The legal difficulties were costing tens of thousands of dollars and were wreaking havoc on his business. In July 1979 in Senate testimony he stated, “For the last two years I have been working under a suspended license. I no longer have a legitimate license to send to my dealers and customers. I have a two-bit letter that tells me I can work as an authorization on this letter in lieu of my license, which, in effect, tells everybody I do business with I am in a bad light with ATF, and most people don’t know what a letter is. They are not used to seeing it. They don’t know if I am in business or not, and it is greatly damaging my business reputation – what is left.”
The description of the raid and Curtis’ testimony is mandatory reading for all NFA collectors (transcript available online, Google: Curtis Earl CIS 1980 S181-2). Indeed, a 2003 Neal Knox report in Shotgun News, highlighted Curtis’ testimony and the fact that it was one of the first real exposures of the problems with the NFA record-keeping problems that remain unresolved to today.
The Tensions Build
Curtis may have prevailed in this costly David vs. Goliath battle in the 1970s, but the stress was having an impact on his health and his interactions with others. Some of these stressful situations were through no fault of his own.
For example, Curtis stated in the 1979 Senate hearings, “A friend, FBI agent Kelley Sanderson, was ordered officially to not contact me, not have anything to do with me, and this was a direct result of an ATF visit to him. It is a sore deal… I took a picture of Kelley and his little boy, father and son, the kid holding the miniature (Thompson) and Kelley holding the big one. They demanded a statement why would he allow himself to be photographed, used in my book and advertising my brochure, which I have been putting out since 1966… Today, he calls me maybe once every six months to see if I am alive. He is scared to death he will be transferred to Timbuktu.”
In addition, a life-changing tragic event intervened once again. His daughter Pat relates, “Dad was thrown into a tailspin when Mike, his son, died in an airplane accident at the age of 23, the day after he graduated from USU. Between December 1966 and March 1972, Mike logged 1,741 hours of flying; that’s a lot. Having been in the ROTC at USU, he was scheduled to go into the Air Force upon graduation. He was Dad’s pride and joy, his life, his legacy.”
Curtis continued to make trips to Utah to not just see his two remaining children, but also the growing number of grandchildren. In some respects, he was like the proverbial Dutch uncle who could shower interesting gifts, play with the grandkids and then, literally, fly away. Pat recalls, “The grandkids enjoyed visits with him. Not every kid on the block could say they got to shoot a Thompson machine gun with their grandpa, or learn about falcons, or how to swing a two-handed sword. Adventures with Grandpa Curt were rich.”
But life with relatives did not come without a price, at least for them: gifts and love always seemed to come with his unwritten and, at least initially, unspoken rules and conditions. It was quite simple, there was the “wrong way” and then there was “his way.” And it was always his way or the highway.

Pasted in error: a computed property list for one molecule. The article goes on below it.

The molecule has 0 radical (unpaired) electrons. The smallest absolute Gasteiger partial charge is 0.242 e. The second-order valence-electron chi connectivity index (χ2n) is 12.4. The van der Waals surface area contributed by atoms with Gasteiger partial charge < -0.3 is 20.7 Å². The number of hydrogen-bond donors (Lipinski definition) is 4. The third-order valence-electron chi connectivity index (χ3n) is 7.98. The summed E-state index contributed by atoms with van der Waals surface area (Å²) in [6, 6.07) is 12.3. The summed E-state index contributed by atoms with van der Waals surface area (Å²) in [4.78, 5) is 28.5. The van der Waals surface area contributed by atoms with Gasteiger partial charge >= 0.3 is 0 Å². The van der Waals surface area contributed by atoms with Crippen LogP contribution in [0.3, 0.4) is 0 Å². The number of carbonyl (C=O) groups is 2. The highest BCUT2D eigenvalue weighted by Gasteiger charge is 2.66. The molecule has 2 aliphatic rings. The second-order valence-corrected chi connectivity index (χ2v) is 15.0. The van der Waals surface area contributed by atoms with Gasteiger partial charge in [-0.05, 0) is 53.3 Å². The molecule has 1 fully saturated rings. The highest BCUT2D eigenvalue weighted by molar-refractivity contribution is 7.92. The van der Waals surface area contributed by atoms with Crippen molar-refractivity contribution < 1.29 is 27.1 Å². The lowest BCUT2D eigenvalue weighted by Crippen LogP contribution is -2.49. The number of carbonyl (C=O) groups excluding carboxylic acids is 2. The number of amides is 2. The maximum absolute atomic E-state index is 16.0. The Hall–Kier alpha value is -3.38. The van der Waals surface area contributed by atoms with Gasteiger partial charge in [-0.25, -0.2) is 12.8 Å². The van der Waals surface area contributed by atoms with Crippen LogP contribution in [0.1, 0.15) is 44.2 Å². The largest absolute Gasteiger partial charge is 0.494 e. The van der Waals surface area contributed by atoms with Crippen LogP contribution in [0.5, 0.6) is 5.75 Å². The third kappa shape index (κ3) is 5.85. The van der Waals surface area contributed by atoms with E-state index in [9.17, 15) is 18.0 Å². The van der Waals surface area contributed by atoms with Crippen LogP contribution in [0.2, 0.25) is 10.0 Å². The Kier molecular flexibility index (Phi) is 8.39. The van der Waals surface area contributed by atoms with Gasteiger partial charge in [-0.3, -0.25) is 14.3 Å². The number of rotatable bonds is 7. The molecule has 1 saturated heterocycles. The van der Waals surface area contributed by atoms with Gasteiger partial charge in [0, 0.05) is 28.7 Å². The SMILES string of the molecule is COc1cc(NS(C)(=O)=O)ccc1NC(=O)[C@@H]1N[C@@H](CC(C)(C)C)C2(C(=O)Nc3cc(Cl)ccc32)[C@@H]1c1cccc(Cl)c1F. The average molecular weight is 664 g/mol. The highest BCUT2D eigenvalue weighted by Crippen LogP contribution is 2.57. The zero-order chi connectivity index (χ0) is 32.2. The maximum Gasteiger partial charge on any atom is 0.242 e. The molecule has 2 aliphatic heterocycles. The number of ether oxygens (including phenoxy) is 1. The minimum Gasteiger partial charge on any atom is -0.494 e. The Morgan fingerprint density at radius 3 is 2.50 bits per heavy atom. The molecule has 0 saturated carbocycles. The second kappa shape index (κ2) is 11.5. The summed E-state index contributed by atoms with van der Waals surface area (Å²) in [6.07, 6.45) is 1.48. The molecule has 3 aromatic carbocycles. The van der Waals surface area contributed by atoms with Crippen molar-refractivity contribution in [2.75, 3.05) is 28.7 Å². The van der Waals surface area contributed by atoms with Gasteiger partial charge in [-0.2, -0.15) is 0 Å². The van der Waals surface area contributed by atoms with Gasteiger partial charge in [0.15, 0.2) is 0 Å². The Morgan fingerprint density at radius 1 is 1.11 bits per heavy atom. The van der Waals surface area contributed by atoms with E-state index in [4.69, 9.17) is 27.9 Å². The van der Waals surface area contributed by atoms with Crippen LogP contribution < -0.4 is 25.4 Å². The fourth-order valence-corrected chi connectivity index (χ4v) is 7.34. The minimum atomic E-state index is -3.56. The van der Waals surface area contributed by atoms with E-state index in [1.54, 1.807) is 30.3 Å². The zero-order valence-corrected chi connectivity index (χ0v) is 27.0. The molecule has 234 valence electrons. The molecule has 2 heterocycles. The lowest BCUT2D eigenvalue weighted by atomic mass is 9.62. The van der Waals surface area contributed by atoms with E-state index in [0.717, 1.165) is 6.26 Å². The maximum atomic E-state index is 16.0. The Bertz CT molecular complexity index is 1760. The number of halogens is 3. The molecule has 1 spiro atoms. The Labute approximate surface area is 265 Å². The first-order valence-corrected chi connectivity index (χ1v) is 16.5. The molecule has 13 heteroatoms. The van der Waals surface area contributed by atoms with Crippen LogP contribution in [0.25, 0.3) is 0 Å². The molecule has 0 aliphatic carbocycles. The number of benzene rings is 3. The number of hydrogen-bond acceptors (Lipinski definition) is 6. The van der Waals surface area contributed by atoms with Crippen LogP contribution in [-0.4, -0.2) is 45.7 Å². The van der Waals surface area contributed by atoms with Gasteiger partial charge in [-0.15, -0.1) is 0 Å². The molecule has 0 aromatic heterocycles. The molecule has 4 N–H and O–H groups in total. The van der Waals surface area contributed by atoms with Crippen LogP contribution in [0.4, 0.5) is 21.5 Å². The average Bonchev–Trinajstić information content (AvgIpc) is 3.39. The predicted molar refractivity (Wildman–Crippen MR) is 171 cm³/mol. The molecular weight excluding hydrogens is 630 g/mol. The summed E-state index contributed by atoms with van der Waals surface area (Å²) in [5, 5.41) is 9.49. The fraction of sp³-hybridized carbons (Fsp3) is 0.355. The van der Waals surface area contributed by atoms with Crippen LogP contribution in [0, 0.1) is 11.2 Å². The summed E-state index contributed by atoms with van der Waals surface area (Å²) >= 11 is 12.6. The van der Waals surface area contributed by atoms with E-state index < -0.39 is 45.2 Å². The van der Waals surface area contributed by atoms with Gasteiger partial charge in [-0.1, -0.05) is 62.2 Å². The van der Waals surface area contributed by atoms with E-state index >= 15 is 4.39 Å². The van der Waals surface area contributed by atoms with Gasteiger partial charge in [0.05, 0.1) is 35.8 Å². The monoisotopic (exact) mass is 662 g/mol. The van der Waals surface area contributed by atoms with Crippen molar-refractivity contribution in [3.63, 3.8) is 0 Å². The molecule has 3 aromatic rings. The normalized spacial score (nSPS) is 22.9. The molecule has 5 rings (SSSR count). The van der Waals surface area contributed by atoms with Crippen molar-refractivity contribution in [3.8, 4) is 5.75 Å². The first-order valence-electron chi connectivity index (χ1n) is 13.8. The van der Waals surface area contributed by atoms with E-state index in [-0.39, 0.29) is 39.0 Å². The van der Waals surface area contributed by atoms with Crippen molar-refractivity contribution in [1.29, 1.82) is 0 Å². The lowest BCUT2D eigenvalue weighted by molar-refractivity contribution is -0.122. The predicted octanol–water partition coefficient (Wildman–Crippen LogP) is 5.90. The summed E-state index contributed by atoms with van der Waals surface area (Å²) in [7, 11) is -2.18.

Blood relatives always cut a lot of slack for kindred. But with customers and especially dealers in the NFA business, these affronts did not go down well at all. Even U.S. senators did not escape his sting, as illustrated in the 1979 testimony transcript, “Before I start, I would like to give you (Senator DeConcini) a belated thanks for sending your assistant to my license revocation hearing, and for the five seconds he spent there during our six-and-a-half-hour session.”
He was relentless right up until the time of his death. What’s more, he knew it. In his 1973 résumé he stated that he was “a bit opinionated in what I believe.” In addition to being a rather odd comment in a résumé, it was the understatement of the century. He proudly posted a framed inscription on the wall of his home that stated, “No man should go through life without a little trouble.”
While his interactions with others were the stuff of legends, they were rarely put in writing. One of these documented examples was in correspondence between Curtis and a rich, Scottsdale-based business executive who had bought nearly $150,000 in weapons from Curtis over a relatively short period. The businessman wrote, “I have become frustrated and have decided to terminate the relationship.” Curtis shot back with the opener, “To the smart X-suit peddler from the dumb X-farmer.”
Roger Cox, author of the 1982 book, The Thompson Submachine Gun, wrote on page 12, “This dealer… had a machine shop produce some thin, boxy looking imitations (of compensators). When this dealer published his catalog, he referred to these poor copies as ‘First Model’ compensators… Since this unscrupulous dealer was the first person to give any kind of designation to different types of compensators, his scheme was adopted by nearly everyone. It is foolish to perpetuate this fraud.” This allegedly was Curtis.
The Cycle of Friendship and Animosity
Most personal and business relationships would start amicable enough only to end in bitter hostility. This was a pattern that was repeated all his life. As stated at the beginning of this three-part series, everyone has a Curtis story and we have already provided a sampling. Some of the most outlandish, although verified by reliable and independent sources, cannot be put into print. There are several areas, however, that we will explore further because they are representative of why he was so legendary.
We recognize that if he were alive to defend himself, he would have a different take on all of this. But there are some stories that are just irrefutable and supported by multiple, credible sources. Indeed, in preparing this article we would hear both sides: as he told it to friends and again, as told from the other party.